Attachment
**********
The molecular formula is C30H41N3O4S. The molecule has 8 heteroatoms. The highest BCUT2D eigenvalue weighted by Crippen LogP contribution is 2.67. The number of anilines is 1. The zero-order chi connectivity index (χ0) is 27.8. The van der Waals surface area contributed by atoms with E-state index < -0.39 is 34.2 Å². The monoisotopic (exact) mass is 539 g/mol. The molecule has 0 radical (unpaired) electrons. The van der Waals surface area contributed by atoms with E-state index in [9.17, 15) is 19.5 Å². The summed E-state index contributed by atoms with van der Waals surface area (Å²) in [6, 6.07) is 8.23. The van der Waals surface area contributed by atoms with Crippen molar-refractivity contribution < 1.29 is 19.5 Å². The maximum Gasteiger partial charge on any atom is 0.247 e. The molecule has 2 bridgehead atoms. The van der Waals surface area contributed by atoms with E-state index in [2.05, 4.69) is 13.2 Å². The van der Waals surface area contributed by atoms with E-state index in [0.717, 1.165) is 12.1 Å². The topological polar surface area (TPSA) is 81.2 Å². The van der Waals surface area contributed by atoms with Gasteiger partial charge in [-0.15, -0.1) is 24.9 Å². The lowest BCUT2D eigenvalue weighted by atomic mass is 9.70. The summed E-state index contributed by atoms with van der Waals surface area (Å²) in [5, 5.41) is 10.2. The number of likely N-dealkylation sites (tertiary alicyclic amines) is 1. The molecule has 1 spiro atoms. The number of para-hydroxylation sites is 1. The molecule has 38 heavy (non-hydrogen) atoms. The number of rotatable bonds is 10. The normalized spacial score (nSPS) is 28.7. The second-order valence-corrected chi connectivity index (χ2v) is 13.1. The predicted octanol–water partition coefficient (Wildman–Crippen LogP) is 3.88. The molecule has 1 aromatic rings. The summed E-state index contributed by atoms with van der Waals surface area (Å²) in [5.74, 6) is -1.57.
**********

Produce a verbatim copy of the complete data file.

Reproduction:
The molecular formula is C30H41N3O4S. The molecule has 8 heteroatoms. The highest BCUT2D eigenvalue weighted by Crippen LogP contribution is 2.67. The number of anilines is 1. The zero-order chi connectivity index (χ0) is 27.8. The van der Waals surface area contributed by atoms with E-state index < -0.39 is 34.2 Å². The monoisotopic (exact) mass is 539 g/mol. The molecule has 0 radical (unpaired) electrons. The van der Waals surface area contributed by atoms with E-state index in [9.17, 15) is 19.5 Å². The summed E-state index contributed by atoms with van der Waals surface area (Å²) in [6, 6.07) is 8.23. The van der Waals surface area contributed by atoms with Crippen molar-refractivity contribution < 1.29 is 19.5 Å². The maximum Gasteiger partial charge on any atom is 0.247 e. The molecule has 2 bridgehead atoms. The van der Waals surface area contributed by atoms with E-state index in [2.05, 4.69) is 13.2 Å². The van der Waals surface area contributed by atoms with E-state index in [0.717, 1.165) is 12.1 Å². The topological polar surface area (TPSA) is 81.2 Å². The van der Waals surface area contributed by atoms with Gasteiger partial charge in [-0.15, -0.1) is 24.9 Å². The lowest BCUT2D eigenvalue weighted by atomic mass is 9.70. The summed E-state index contributed by atoms with van der Waals surface area (Å²) in [5, 5.41) is 10.2. The number of likely N-dealkylation sites (tertiary alicyclic amines) is 1. The molecule has 1 spiro atoms. The number of para-hydroxylation sites is 1. The molecule has 38 heavy (non-hydrogen) atoms. The number of rotatable bonds is 10. The normalized spacial score (nSPS) is 28.7. The second-order valence-corrected chi connectivity index (χ2v) is 13.1. The predicted octanol–water partition coefficient (Wildman–Crippen LogP) is 3.88. The molecule has 1 aromatic rings. The summed E-state index contributed by atoms with van der Waals surface area (Å²) in [5.74, 6) is -1.57.